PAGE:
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In Whom We Trust

In Whom We Trust

A forum on fiduciary relationships

Compiled by Law Commission of Canada and Association of Iroquois and Allied Indians

CONTENTS

Since the time of contact, the relationship between Aboriginal Peoples and the governments of Canada has found its expression across negotiation tables, around healing circles, in funding and service agreements, in the Courts, and most importantly, in the lives of thousands of individuals. This relationship is often perceived as adversarial, disabling, characterised by mistrust, and conducive to disenchantment. Yet, it is frequently labelled as "fiduciary", a term that should normally spell trust, respect, and prosperity.

In Whom We Trust explores the difficult concept of a fiduciary relationship in theory and practice, in Canada and elsewhere in the world. The papers are written from a variety of perspectives. They bring together state-of-the-art knowledge of the history, understanding, and application of the fiduciary concept and speak to the future possibilities of the concept, its promises and its difficulties.

The papers were originally presented at a Conference held in London, Ontario. They have been thoroughly rewritten to take account of the comments and reactions of many interested and very thoughtful audience participants.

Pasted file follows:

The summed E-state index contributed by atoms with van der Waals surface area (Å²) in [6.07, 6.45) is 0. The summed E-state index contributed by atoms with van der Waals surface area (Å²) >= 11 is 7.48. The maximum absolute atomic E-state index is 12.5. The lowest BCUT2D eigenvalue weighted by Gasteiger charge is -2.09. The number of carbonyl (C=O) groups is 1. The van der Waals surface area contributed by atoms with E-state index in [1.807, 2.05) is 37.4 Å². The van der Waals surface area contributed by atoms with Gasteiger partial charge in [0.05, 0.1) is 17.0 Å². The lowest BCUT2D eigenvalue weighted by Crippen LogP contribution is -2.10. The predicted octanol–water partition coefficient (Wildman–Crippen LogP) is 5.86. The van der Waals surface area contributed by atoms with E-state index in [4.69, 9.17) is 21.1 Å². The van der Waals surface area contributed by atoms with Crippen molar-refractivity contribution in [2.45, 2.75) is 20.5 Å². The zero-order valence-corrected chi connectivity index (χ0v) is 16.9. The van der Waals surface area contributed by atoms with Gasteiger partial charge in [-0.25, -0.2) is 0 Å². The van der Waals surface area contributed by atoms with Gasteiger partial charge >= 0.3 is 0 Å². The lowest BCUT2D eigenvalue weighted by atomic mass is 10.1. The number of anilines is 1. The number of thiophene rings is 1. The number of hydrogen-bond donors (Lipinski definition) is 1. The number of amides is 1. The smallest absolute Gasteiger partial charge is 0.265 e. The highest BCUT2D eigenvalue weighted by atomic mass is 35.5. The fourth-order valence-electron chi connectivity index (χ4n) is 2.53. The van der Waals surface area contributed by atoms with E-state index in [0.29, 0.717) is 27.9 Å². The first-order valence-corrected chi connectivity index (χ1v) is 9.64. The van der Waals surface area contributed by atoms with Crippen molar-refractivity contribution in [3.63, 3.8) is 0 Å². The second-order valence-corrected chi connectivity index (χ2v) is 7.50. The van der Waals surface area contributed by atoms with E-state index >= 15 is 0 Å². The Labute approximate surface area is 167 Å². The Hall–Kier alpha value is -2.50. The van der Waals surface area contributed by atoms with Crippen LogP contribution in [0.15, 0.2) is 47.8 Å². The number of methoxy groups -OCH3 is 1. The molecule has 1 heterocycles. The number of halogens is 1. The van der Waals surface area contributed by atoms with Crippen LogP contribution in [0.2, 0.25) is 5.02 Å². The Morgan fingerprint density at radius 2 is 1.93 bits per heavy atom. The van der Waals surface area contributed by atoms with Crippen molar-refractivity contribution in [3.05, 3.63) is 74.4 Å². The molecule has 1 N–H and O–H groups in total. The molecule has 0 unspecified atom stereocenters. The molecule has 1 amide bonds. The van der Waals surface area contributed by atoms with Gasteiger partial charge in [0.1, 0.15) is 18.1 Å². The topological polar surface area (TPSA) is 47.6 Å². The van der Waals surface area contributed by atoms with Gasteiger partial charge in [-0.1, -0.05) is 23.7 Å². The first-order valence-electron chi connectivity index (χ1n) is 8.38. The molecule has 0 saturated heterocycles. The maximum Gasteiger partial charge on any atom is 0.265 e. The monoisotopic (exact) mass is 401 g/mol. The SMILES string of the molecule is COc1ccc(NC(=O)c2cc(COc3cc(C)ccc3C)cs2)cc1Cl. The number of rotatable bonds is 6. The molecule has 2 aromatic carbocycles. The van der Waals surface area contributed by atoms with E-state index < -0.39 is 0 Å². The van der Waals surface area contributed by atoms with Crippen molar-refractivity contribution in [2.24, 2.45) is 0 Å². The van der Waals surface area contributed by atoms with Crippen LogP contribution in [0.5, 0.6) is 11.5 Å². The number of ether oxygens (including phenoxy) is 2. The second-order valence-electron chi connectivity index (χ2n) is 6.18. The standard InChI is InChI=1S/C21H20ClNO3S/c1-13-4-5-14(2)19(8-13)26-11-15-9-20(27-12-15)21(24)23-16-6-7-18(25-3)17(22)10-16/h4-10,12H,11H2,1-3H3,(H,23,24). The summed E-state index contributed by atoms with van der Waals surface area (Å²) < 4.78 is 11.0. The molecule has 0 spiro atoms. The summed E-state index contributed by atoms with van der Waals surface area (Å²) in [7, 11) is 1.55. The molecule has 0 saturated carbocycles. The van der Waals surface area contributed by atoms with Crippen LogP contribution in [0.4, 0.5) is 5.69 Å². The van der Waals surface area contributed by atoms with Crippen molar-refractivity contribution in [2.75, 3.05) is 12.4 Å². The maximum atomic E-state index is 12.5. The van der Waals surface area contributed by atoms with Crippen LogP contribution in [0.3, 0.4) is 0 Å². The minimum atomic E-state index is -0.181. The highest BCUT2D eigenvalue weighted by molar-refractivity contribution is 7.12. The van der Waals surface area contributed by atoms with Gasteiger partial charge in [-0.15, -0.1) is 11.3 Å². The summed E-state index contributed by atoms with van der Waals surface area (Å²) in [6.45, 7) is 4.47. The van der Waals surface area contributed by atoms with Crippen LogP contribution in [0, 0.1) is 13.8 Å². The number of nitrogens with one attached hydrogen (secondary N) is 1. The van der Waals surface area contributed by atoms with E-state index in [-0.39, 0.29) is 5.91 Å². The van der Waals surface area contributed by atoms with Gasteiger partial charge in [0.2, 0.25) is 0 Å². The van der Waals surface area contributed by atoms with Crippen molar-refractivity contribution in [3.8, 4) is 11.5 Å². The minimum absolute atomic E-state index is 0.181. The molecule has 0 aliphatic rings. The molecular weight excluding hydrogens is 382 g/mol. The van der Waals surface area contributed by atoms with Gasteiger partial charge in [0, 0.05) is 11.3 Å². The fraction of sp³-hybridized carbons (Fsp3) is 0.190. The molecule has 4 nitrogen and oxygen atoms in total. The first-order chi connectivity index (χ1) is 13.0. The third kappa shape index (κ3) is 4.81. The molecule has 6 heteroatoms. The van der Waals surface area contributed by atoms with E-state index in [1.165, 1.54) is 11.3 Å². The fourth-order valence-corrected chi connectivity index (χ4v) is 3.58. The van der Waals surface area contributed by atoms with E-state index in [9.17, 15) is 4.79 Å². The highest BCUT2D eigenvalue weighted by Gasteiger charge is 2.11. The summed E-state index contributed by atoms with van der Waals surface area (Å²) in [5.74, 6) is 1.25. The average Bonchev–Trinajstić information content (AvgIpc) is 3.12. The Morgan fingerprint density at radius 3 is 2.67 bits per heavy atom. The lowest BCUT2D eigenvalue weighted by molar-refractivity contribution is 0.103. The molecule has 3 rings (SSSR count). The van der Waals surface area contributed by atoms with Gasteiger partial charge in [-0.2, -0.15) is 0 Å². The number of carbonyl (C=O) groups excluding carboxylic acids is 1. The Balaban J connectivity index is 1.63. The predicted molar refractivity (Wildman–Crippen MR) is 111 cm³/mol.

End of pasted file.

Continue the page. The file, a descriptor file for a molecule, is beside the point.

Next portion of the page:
CONTENTS

Part 1: Perspectives on Fiduciary Relationships

Probing the parameters of Canada’s Crown-Aboriginal fiduciary relationship
Mark L Stevenson and Albert Peeling
Conceptualizing Crown-Aboriginal fiduciary relations
Leonard Rotman
With friends like these…Two perspectives on fiduciary relationships
Andree Lajoie
Commentary
James Sakej Youngblood Henderson and Gurston Dacks

Part 2: The Experience of Fiduciary Relationships

The fiduciary relationship between Maori and the Government in New Zealand
Donna Hall
The experience of fiduciary relationships: Canada’s First Nations and the Crown
Patricia Monture-Angus
Fiduciary obligation, traditional lands, and native title in Australia
Richard Bartlett
Commentary
Charles Pryce and Yan Lazor

Part 3: The Future of Fiduciary Relationships

The future of international Indigenous trust and fiduciary law: a comparative analysis
Raymond Cross
Lacking good faith: Australia, fiduciary duties, and the lonely place of Indigenous rights
Larissa Behrendt
Considering the future of the Crown-Aboriginal fiduciary relationship
Gordon Christie
Commentary
Roberta Jamieson and Justice Harry LaForme

Conclusion/ Author Biographies/ Select Bibliography/ Table of Cases/ Index
   

Published January 2002
Publisher Irwin Law (Canada)
Hardback/374pp
ISBN 9781552210666
Australian RRP $99.00
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Available


Law - Equity & Trusts
Law - Canadian Law
Indigenous Studies
Law - Indigenous


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